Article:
Housing and Urban Development Secretary Ben Carson, left, told SiriusXM radio host Armstrong Williams: “If everybody had a mother like mine, nobody would be in poverty. She was a person who absolutely would not accept the status of victim.” (Twitter/SiriusXMPolitics)
WASHINGTON – Housing and Urban Development Secretary Ben Carson has been keeping a low profile in the Trump administration until this week when he created an uproar by describing poverty as “a state of mind.”
During a SiriusXM radio interview with Armstrong Williams that was taped Tuesday and aired Wednesday, Carson said poor people learned the “wrong mindset” from their parents.
“Poverty, to a large extent, is also a state of mind,” he said.
“You take somebody that has the right mindset, you can take everything from them and put them on the street, and I guarantee in a little while they’ll be right back up there.
“And you take somebody with the wrong mindset, you can give them everything in the world, they’ll work their way right back down to the bottom,” he said.
Carson also suggested that there was a “poverty of spirit” and that bad parenting could result in “the wrong mindset” and a “defeatist attitude.”
But Carson did acknowledge poor people cannot always overcome their circumstances on their own.
“The majority of people don’t have that defeatist attitude, but they sometimes just don’t see the way, and that’s where government can come in and be very helpful,” he said.
The retired neurosurgeon oversees a department that manages housing for the country’s low-income population.
The Republican made a failed bid for the White House last year. Williams, a conservative syndicated columnist, was his top adviser during the campaign.
Carson’s comments quickly drew criticism on social media.
Star Trek actor George Takei wrote on Twitter: “Ben Carson says that poverty is a ‘state of mind.’ You know what else is a state of mind? Always being a blithering idiot.”
Ben Carson says that poverty is a “state of mind.” You know what else is a state of mind? Always being a blithering idiot.
— George Takei (@GeorgeTakei) May 24, 2017
Carson has spoken about overcoming a childhood of poverty in Detroit to become was the first African-American to chair the department of pediatric neurosurgery at the Johns Hopkins Hospital in Baltimore.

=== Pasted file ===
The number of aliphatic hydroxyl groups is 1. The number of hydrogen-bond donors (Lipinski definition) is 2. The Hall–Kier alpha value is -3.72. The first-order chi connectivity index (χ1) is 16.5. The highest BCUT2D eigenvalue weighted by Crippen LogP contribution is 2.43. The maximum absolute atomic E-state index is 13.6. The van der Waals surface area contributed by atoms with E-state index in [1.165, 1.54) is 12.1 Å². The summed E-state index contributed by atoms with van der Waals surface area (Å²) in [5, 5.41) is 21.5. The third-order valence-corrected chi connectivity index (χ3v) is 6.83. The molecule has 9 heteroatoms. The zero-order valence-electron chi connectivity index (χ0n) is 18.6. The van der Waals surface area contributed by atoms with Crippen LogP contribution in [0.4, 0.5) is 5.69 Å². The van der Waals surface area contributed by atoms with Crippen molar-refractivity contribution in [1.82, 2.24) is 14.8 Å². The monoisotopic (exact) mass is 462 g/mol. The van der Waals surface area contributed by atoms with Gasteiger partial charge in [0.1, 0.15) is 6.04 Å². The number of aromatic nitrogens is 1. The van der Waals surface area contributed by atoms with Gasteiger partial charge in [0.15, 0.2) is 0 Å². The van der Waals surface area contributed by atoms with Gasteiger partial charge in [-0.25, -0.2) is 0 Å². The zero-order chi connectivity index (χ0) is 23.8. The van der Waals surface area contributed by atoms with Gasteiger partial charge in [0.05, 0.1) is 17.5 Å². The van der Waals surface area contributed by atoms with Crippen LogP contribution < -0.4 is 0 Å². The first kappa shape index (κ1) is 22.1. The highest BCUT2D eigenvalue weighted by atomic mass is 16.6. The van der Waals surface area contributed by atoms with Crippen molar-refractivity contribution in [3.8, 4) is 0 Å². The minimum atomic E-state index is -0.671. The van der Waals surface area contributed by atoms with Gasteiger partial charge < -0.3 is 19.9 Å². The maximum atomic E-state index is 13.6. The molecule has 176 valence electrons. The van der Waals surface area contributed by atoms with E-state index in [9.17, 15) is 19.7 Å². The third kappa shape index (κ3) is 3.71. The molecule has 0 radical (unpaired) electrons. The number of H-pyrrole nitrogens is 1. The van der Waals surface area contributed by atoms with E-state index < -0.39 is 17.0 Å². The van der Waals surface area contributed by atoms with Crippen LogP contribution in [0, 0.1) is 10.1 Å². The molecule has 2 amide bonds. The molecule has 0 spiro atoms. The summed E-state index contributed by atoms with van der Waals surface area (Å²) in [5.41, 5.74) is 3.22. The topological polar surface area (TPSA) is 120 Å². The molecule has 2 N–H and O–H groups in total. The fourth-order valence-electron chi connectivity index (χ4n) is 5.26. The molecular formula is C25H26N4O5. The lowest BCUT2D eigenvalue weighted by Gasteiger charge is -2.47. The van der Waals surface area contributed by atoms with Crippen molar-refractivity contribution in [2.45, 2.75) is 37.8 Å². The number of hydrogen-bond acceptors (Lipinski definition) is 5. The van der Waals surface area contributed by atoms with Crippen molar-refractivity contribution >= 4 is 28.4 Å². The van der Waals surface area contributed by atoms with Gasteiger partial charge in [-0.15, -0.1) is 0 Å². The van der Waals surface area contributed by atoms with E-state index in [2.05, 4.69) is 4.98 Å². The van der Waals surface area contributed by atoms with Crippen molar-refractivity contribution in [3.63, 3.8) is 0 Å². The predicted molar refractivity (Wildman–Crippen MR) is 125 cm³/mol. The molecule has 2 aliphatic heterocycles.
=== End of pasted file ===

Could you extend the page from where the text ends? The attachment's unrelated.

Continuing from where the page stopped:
During the interview, he attributed his success to his mother.
“If everybody had a mother like mine, nobody would be in poverty,” he said. “She was a person who absolutely would not accept the status of victim.”
This was not the first time Carson has caused an uproar with controversial remarks.
In March, he called black slaves “immigrants” and later apologized. In 2013. he said Obamacare was the “worst thing that has happened in this nation since slavery.”
— SiriusXMPolitics (@SXMPolitics) May 23, 2017
Democratic Senators Tim Kaine (Va.) and Ben Cardin (Md.) told TMN they were offended by Carson’s most recent comments.
“That’s pretty insensitive to a lot of very poor people that I know in Virginia. It really is,” said the 2016 Democratic Vice Presidential candidate.
“Poverty is a status that people do not want to be in and part of it is caused by lack of opportunity, part is happenstance, part of it is bad luck-but its something that is not a state of mind,” Cardin said.
This article is republished with permission from Talk Media News.
Regina Holmes has more than two decades of experience as a journalist –editing and reporting for news dailies including the Miami Herald, Newsday and the Baltimore Examiner. She also launched an award-winning investigative news website that tackled police and political corruption in Baltimore. She has worked as a consultant for the World Bank and Baltimore County Public Schools. Regina became a journalist because even as a child she was fascinated by the power of the press: how it could force a president out of office, elect a president, expose corruption, and shine a light on discrimination. She is passionate about giving a voice to people who are disenfranchised, ignored or powerless, including people of color, senior citizens, the impoverished, people with disabilities, veterans, and children. Issues in which she is particularly interested include race relations, criminal justice, and police brutality. She has a bachelor’s degree in English from Vassar College and a master’s degree in journalism from Columbia University. She is a member of the National Association of Black Journalists. In her spare time, Regina enjoys traveling,antiquing, window-shopping for carsand watching HGTV.